Fun fact! Trans and nonbinary people who choose not to go on hormones, get surgery, etc. are still totally valid! Nonbinary people who choose not to present as “androgynous” are still totally valid! Binary trans people who choose not to present traditionally feminine or masculine based on their gender are still totally valid!
Stop policing everyone’s identity. It isn’t difficult.
Why is it that people are willing to spend $20 on a bowl of pasta with sauce that they might actually be able to replicate pretty faithfully at home, yet they balk at the notion of a white-table cloth Thai restaurant, or a tacos that cost more than $3 each? Even in a city as “cosmopolitan” as New York, restaurant openings like Tamarind Tribeca (Indian) and Lotus of Siam (Thai) always seem to elicit this knee-jerk reaction from some diners who have decided that certain countries produce food that belongs in the “cheap eats” category—and it’s not allowed out. (Side note: How often do magazine lists of “cheap eats” double as rundowns of outer-borough ethnic foods?)
Yelp, Chowhound, and other restaurant sites are littered with comments like, “$5 for dumplings?? I’ll go to Flushing, thanks!” or “When I was backpacking in India this dish cost like five cents, only an idiot would pay that much!” Yet you never see complaints about the prices at Western restaurants framed in these terms, because it’s ingrained in people’s heads that these foods are somehow “worth” more. If we’re talking foie gras or chateaubriand, fair enough. But be real: You know damn well that rigatoni sorrentino is no more expensive to produce than a plate of duck laab, so to decry a pricey version as a ripoff is disingenuous. This question of perceived value is becoming increasingly troublesome as more non-native (read: white) chefs take on “ethnic” cuisines, and suddenly it’s okay to charge $14 for shu mai because hey, the chef is ELEVATING the cuisine.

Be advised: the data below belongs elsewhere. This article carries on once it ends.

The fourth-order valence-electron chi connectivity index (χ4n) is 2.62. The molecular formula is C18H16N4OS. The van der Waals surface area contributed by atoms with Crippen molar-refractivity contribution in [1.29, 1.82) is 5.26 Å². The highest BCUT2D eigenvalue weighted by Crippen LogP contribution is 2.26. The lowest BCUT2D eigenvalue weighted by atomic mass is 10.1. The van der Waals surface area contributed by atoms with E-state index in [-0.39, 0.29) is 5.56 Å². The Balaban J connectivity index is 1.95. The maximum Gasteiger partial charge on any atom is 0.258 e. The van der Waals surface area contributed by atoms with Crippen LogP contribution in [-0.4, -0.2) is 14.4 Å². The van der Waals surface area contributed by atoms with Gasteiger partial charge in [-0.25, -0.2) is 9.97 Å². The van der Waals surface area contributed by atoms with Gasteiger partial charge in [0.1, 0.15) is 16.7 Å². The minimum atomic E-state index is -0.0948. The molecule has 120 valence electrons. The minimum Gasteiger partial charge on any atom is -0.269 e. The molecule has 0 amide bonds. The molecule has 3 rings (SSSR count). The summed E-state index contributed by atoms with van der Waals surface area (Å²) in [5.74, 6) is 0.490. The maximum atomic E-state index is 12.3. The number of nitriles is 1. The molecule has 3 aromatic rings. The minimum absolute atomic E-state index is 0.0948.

On the other hand when I mentioned anthropology he promptly named its place in the Dewey Decimal system. My brother comes home so tired he forgets what plates are, but he can tell you exactly where books about plates would be.
This is actually untrue, I pulled to the 900’s when I should have pulled to the 300’s, and I stewed about that for a while before realizing that archaeology is in the 900’s. In any case, the conversation turned into this:
Megan: Where could I find a book on cats? Me: 636 Megan: Where could I find a book on dogs? Me: 636 Megan: Where could I find a book on bunnies? Me: 636 Megan: Where could I find a happy book about bunnies that go to the moon?
I literally follow my brother around the house asking where random topics are in the library and he never fails. Not even on stuff like “butts.”